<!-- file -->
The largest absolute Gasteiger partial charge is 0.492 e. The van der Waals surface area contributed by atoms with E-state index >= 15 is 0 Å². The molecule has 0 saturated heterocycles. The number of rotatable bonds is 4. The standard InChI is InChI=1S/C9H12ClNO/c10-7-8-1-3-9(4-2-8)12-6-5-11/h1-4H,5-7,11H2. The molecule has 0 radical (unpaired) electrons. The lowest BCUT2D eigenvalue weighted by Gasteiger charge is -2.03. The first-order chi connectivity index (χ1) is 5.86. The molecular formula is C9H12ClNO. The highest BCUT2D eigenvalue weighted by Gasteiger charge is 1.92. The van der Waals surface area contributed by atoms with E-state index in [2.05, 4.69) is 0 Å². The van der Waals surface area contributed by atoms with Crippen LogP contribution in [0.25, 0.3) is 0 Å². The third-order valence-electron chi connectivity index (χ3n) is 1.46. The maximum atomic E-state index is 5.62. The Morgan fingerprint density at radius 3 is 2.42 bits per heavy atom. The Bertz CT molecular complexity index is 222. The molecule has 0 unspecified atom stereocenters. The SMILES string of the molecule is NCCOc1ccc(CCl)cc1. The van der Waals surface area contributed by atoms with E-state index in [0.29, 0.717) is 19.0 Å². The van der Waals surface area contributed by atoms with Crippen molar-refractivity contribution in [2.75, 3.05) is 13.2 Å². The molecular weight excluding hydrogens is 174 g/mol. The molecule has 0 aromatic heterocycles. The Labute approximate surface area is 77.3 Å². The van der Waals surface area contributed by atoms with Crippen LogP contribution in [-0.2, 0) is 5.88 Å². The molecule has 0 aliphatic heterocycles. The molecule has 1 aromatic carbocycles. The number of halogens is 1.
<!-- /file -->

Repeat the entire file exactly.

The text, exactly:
The largest absolute Gasteiger partial charge is 0.492 e. The van der Waals surface area contributed by atoms with E-state index >= 15 is 0 Å². The molecule has 0 saturated heterocycles. The number of rotatable bonds is 4. The standard InChI is InChI=1S/C9H12ClNO/c10-7-8-1-3-9(4-2-8)12-6-5-11/h1-4H,5-7,11H2. The molecule has 0 radical (unpaired) electrons. The lowest BCUT2D eigenvalue weighted by Gasteiger charge is -2.03. The first-order chi connectivity index (χ1) is 5.86. The molecular formula is C9H12ClNO. The highest BCUT2D eigenvalue weighted by Gasteiger charge is 1.92. The van der Waals surface area contributed by atoms with E-state index in [2.05, 4.69) is 0 Å². The van der Waals surface area contributed by atoms with Crippen LogP contribution in [0.25, 0.3) is 0 Å². The third-order valence-electron chi connectivity index (χ3n) is 1.46. The maximum atomic E-state index is 5.62. The Morgan fingerprint density at radius 3 is 2.42 bits per heavy atom. The Bertz CT molecular complexity index is 222. The molecule has 0 unspecified atom stereocenters. The SMILES string of the molecule is NCCOc1ccc(CCl)cc1. The van der Waals surface area contributed by atoms with E-state index in [0.29, 0.717) is 19.0 Å². The van der Waals surface area contributed by atoms with Crippen molar-refractivity contribution in [2.75, 3.05) is 13.2 Å². The molecular weight excluding hydrogens is 174 g/mol. The molecule has 0 aromatic heterocycles. The Labute approximate surface area is 77.3 Å². The van der Waals surface area contributed by atoms with Crippen LogP contribution in [-0.2, 0) is 5.88 Å². The molecule has 0 aliphatic heterocycles. The molecule has 1 aromatic carbocycles. The number of halogens is 1.